Paperwork Slows Investments

Havana needs major investment in many sectors.
Havana needs major investment in many sectors.

HAVANA TIMES, April 15 – Despite the global financial crisis, Cuba could face a surge in tourism in the coming months and years if restrictions just lifted on Cuban-Americans to travel to Cuba is extended to the rest of US citizens.

Most experts believe an end to the US government travel ban would lead to major investment in the tourism sector to accommodate the additional visitors. However, if that’s to take place there is considerable room for improvement in the cumbersome paperwork that slows down investments.

The following is an excerpt from an IPS Economics Press Service Report that addresses some of the issues involved:

“‘Under regulations in force in Cuba, a follow-up report on an investment generally takes several months, and even years can drag on with such reporting in the island’s vital tourism industry,’ indicated Delisabel Barceló, a professor in Matanzas province.

Old buildings like old cars need considerable maintenance. Photo: Michelle Roux
Old buildings like old cars need considerable maintenance. Photo: Michelle Roux

“Such bureaucratic arrangements are often accompanied by poor scheduling, inadequate supplies, and labor shortages.

“As indicated in a report by the National Office of Statistics (ONE), of the 1,758 projects implemented last year, 281 lacked sufficient supplies and 248 experienced labor shortages. These were also affected by financial constraints and an insufficient provision of equipment, it added.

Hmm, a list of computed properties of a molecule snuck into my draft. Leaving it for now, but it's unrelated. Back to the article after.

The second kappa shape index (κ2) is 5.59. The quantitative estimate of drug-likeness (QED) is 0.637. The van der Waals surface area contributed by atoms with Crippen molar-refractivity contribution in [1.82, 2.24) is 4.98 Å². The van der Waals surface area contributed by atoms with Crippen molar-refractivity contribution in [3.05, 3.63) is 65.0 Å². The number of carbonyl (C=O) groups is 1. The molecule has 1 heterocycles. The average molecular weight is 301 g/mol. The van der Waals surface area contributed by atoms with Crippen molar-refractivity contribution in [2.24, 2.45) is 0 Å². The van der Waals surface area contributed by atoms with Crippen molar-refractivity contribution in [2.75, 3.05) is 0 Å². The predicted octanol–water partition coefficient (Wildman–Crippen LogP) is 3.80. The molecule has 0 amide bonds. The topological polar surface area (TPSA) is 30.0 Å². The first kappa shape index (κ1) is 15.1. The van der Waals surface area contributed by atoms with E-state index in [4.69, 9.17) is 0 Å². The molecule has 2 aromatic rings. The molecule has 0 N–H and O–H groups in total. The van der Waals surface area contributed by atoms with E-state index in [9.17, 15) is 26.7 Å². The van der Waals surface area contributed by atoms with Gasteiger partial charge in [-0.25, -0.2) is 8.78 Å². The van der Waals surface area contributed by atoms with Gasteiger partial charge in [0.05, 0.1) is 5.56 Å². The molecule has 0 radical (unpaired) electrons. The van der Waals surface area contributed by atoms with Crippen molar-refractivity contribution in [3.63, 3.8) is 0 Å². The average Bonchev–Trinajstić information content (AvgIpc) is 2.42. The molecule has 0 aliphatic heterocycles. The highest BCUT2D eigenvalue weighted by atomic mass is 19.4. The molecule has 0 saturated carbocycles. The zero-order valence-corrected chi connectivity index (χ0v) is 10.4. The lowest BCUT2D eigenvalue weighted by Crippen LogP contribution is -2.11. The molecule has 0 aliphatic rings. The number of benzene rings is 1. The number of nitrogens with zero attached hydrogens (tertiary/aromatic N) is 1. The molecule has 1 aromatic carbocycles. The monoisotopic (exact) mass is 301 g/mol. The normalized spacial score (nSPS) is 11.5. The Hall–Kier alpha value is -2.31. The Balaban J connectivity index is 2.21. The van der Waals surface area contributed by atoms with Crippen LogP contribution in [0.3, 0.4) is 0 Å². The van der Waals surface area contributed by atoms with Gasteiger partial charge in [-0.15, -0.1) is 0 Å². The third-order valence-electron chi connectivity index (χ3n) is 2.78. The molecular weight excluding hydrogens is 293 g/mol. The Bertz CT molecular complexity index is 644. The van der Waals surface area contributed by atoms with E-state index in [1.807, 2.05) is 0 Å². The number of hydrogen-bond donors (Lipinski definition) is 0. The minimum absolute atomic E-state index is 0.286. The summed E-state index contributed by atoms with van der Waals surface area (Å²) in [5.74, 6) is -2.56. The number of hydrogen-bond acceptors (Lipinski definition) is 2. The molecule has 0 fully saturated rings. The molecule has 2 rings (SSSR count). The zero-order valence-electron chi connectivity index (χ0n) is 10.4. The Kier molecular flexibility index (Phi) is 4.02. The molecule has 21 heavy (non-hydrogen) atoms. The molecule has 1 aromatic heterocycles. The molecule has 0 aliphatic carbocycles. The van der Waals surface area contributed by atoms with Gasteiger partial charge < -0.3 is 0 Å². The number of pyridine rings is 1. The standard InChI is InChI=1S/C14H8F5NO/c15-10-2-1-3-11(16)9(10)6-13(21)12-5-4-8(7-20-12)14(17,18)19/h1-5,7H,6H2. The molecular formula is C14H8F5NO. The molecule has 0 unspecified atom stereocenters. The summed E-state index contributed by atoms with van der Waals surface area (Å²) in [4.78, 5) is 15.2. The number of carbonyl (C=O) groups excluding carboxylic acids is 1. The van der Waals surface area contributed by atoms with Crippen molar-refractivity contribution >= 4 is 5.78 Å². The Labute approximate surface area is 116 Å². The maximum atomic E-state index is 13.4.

“Government officials announced in March 2008 that overall annual investments would reach six billion pesos (US $300 million); however, only 4.8 billion ($240 million) were actually expended. A similar situation was experienced in 2007, their report highlighted.

“Dr. Barceló said, of central Cuba’s Camilo Cienfuegos University, said existing regulations do not specify project stages and timeframes.  She conducted a study last year showing that the Ministry of Tourism must comply with a host of legal instruments, approvals, specifications and other formal requirements that make it very difficult to speed up the investment process and lengthens the period between project approval and contract signing. Moreover, after projects get underway, detailed monthly reports.

“‘Preparing a final investment report can take years, especially at the Varadero beach tourist development area,’ she emphasized. ‘As can be seen, bureaucratic arrangements are negatively affecting project quality, efficiency and successful completion,’ she concluded.”

To read the entire IPS Report click on: